Posted by Mahmoud Abunie on February 02, 2016 in Blog

Less than twenty-four hours ago, the 2016 presidential primaries kicked into high gear. As the country tuned in to see the results of the “first in the country” caucus, expectations were high – and rightfully so.

Media outlets had long-focused on who would lead each party in the wake of the ever important Iowa Caucus – which involved for the Democrats, a coin-flip. Secretary Hilary Clinton, who lost Iowa in 2008 to President Obama, was looking to rebound her efforts with a defeat of Senator Bernie Sanders.

Many expected a candidate from each party to stand out from the Caucus results as a clear number-one to lead each party going into the New Hampshire Primary. Unfortunately for the candidates, and thankfully for political commentators, the results will make for an interesting primary season.

Not only did Clinton and Sanders finish in a “virtual tie,” but it came down to a coin-flip - and Clinton won all of the flips.

Of the 43 delegates, 22 went to Clinton and 21 were allocated to Sanders, while Governor O’Malley received 0 delegates and suspended his campaign. The percentage for Clinton (at 100% of the precincts reported) was 49.9%, followed by Sanders at 49.6% and O’Malley at 0.6%. Clinton has long been considered the front-runner for the Democratic nomination, and many did not anticipate this close of a call with Sanders. Some may see this as a healthy debate about the issues, but others view it as a fracturing of the policies of the Democratic establishment and the “national progressive movement.”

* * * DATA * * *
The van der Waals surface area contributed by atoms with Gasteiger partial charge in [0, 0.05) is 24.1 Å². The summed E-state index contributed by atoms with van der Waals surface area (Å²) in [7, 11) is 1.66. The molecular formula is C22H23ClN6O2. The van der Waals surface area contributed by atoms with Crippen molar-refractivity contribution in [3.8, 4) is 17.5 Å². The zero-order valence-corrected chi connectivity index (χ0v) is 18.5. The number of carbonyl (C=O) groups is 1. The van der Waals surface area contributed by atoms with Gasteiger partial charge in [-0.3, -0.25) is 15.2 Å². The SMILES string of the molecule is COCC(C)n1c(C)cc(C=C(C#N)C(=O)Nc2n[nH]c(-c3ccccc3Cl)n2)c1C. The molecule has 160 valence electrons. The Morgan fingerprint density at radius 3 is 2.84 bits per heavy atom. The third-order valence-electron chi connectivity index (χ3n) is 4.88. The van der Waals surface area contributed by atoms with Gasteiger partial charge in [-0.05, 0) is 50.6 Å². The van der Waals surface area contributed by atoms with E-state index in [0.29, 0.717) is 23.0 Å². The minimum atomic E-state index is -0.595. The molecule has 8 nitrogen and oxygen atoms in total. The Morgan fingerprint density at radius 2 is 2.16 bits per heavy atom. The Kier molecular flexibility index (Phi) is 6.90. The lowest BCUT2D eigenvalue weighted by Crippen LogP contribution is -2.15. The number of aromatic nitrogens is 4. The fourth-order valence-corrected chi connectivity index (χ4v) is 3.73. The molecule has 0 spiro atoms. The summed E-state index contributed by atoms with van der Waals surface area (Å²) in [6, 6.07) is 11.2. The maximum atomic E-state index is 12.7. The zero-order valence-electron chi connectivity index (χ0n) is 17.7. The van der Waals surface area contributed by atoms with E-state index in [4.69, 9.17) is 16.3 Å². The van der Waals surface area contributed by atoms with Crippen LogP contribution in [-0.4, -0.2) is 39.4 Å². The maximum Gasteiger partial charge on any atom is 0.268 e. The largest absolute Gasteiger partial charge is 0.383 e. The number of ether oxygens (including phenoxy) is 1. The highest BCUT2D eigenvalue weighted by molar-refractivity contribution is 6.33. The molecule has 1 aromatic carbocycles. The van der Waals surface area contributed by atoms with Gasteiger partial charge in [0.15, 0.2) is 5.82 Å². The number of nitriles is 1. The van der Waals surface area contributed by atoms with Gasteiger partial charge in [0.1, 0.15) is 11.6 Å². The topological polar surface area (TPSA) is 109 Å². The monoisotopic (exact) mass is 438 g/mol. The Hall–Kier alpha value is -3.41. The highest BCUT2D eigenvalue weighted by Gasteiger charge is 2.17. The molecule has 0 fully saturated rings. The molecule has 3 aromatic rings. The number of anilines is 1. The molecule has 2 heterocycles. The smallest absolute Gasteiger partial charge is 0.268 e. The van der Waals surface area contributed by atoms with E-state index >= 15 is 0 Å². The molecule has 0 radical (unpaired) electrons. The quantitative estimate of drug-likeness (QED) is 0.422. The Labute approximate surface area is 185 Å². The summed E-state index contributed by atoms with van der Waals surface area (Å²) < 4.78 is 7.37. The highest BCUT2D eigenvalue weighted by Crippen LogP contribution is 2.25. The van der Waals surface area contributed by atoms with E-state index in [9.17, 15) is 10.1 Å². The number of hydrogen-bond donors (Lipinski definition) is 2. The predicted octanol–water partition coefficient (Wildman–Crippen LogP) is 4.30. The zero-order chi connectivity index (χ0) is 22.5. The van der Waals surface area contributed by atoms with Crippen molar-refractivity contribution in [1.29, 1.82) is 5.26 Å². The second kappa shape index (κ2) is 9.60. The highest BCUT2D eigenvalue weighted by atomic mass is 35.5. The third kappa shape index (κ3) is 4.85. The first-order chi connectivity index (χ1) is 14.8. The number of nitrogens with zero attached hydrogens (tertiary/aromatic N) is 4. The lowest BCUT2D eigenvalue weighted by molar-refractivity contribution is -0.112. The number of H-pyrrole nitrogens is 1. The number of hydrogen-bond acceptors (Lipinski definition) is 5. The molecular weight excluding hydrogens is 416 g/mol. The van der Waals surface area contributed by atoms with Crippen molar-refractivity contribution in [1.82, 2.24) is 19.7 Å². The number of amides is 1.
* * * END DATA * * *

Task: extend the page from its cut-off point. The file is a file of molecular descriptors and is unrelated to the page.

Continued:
Sanders has been framed as the “revolutionary candidate” wanting to reform the political system, while Clinton wants to improve on some of President Obama’s policies by taking incremental steps and channeling her “true progressive” politics through the political system.

In comparison, Republicans seem to be branching out between the Evangelical conservative vote, the Tea-party, and “the establishment.” While the Republican contest wasn’t as close as the Democratic contest, any assumption of a clear front-runner would be misguided. Senator Ted Cruz received 8 delegates and 27.6% of the vote, Donald Trump received 7 delegates and 24.3% of the vote, and Senator Marco Rubio received 7 delegates with 23.1% of the vote.

Rubio, widely considered the establishment candidate, was seen as a winner Monday night even though he came in third. He has the same number of delegates as Trump, who was touted as a front-runner leading up to Iowa.

Although there were 12 Republican candidates at the outset of the Iowa Caucus, only the aforementioned three received over 10% of the vote, which means reality should be setting in for the other nine candidates (Mike Huckabee has since suspended his candidacy, narrowing the number to eight).

As we head to New Hampshire, one thing is certain, the Democrats and Republicans are still divided from within about who they want, why they want them, and who will represent them the best on November 8th.

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